The churches and convents of Goa, the former capital of the Portuguese Indies – particularly the Church of Bom Jesus, which contains the tomb of St Francis-Xavier – illustrate the evangelization of Asia. These monuments were influential in spreading forms of Manueline, Mannerist and Baroque art in all the countries of Asia where missions were established.
From the south of the river Mandovi, upstream from the capital Panjim, Old Goa is the centre of Catholicism throughout South and East Asia. The majority of these monuments are representations of Manueline, Mannerist and Baroque forms of architecture inspired from 16th - 17th century Europe.
The various churches, basilicas, cathedrals, chapels, convents and nunneries of Old Goa are one of a kind as their style of architecture showcases elements of design and craftsmanship adapted from medieval Portuguese and Islamic architecture. The churches also showcase Christian art, sacred relics and religious iconography. It was declared a UNESCO World Heritage Site in 1986.
Basilica de Bom Jesus contains the tomb and mortal remains of St Francis Xavier, the so-called Apostle of the Indies.
The construction began in the year 1594 and the Basilica is an elaborate representation of late-Renaissance architecture which combines elements of Doric, Ionic and Corinthian design.
Built in 1639, the Church of St. Cajetan or The Church of Our Lady of Divine Providence and the Convent of St. Cajetan is modelled on the Basilica of St. Peter in Rome. Architecturally Corinthian in its design the church bears rich carvings and gilded altars in the Baroque style.The material predominantly used in the making of this structure is laterite and lime.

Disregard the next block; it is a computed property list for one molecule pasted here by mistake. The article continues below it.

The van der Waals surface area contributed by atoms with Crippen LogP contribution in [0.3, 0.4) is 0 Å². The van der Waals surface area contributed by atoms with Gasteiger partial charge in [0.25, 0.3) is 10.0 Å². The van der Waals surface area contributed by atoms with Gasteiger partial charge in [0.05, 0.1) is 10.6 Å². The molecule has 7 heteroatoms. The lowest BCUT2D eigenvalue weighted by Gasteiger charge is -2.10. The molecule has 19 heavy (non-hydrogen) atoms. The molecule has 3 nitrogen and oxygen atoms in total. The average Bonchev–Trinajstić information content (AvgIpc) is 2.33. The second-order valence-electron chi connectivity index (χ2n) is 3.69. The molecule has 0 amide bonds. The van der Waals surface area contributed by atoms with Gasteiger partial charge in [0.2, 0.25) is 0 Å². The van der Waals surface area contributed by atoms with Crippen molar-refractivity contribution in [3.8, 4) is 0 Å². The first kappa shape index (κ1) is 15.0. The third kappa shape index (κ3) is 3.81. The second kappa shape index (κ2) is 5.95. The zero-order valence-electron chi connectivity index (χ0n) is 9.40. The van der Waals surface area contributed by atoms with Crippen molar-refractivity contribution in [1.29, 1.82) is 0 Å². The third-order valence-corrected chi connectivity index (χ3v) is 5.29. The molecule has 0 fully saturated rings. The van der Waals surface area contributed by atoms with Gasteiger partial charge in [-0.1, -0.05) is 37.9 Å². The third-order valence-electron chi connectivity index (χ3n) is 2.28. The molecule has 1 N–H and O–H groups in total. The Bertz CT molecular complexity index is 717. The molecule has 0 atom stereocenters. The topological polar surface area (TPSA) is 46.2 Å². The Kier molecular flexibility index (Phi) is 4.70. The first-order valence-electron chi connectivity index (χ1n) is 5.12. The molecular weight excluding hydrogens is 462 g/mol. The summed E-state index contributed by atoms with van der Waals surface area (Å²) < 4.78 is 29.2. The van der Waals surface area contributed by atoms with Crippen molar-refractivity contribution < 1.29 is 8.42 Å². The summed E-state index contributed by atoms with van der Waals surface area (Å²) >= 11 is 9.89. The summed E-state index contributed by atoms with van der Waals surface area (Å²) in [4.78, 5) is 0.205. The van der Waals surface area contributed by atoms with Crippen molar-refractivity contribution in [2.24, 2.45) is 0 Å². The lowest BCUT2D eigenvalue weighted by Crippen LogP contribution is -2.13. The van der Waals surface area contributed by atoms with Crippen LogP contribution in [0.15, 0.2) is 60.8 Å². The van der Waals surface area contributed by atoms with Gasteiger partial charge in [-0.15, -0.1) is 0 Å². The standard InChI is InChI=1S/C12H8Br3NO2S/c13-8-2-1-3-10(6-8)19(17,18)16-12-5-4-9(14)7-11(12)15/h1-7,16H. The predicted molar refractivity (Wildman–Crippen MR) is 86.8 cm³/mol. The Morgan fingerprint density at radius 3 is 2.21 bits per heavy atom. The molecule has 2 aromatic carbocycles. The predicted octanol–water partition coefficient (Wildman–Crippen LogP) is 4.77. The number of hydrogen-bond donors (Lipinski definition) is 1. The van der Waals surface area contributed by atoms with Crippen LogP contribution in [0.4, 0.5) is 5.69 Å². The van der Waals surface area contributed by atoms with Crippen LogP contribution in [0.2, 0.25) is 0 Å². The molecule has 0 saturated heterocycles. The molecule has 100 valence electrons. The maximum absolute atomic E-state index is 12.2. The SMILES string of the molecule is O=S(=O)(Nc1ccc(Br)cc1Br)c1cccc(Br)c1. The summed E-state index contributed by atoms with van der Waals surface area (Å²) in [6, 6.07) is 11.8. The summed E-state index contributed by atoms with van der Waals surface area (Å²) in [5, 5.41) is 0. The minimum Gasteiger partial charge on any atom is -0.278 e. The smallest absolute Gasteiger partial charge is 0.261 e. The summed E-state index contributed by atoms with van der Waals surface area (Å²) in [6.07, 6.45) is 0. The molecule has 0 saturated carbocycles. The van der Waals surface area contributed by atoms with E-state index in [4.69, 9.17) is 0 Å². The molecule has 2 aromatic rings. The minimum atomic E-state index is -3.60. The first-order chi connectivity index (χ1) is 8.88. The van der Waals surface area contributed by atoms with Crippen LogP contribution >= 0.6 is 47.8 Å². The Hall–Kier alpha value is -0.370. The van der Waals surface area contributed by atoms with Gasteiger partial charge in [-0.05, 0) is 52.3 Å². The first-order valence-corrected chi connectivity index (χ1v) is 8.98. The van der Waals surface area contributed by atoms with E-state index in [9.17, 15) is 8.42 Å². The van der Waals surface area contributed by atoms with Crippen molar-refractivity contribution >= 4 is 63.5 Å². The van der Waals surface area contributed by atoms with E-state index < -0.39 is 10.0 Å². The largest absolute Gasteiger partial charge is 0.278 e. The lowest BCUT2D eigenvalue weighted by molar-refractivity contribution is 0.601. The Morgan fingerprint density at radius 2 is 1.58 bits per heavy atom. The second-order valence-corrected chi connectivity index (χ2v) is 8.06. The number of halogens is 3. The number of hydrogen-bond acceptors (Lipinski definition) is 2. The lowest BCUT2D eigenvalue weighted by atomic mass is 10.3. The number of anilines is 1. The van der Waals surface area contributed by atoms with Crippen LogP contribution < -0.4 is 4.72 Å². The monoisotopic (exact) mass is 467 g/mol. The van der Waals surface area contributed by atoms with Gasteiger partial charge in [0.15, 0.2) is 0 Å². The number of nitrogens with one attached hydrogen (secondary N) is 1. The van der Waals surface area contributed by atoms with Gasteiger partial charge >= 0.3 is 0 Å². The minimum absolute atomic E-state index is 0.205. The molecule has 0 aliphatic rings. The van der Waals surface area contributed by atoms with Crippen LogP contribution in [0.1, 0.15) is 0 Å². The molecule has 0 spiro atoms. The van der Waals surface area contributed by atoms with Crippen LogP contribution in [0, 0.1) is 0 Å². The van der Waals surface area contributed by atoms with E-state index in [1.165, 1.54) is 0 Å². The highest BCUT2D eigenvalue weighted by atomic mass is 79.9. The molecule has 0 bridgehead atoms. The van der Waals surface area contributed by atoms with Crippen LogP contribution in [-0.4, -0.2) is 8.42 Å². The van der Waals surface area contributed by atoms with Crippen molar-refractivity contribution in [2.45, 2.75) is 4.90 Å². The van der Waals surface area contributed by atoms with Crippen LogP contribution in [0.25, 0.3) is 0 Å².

Although the church altar is dedicated to Our Lady of Divine Providence, the church is named after the founder of the Theatine order, St. Cajetan, a contemporary of St Francis Xavier.
The Sé Cathedral was commissioned by the Portuguese Viceroy, Redondo in 1562 and was completed in 1652. The Se Cathedral is one of the most ancient and recognised religious buildings of Goa.
It is dedicated to St.Catherine of Alexandria on whose feast day in 1510 Alfonso Albuquerque defeated the Muslim army and took possession of the city of Goa. Thus, it is also known as St. Catherine’s’ Cathedral.
The unique features of the cathedral include the five bells, with the existing functional tower housing the largest bell in Goa known as the ‘Golden bell’.
The Cathedral is built mainly with limestone and laterite decorated with Corinthian columns that have Latin inscriptions, signifying the reign of King Dom Sebastian.
Built in 1521 and later again in 1661, the Church and Convent of Francis of Assisi is a Baroque style structure that today houses the Archaeological Museum.
The Church of Francis Assisi initially housed the Archbishop and was connected to the Sé Cathedral.
The exterior of the church is uniquely designed in the Tuscan Order, along with its main entrance in Manueline style with Baroque and Corinthian features. It houses a wooden statue of St. Francis along with conspicuous floral details along the walls and windows. The Church that was formerly built in 1521 was torn down and rebuilt in 1661.
The Churches and Convents of Goa represent the former Potuguese entity that existed in Goa. It was also one of the major centres for the propagation of Christianity.
Today the complex stands as a global heritage site due to its architectural technology and outstanding literary and art tradition that highlights a significant stage in human history.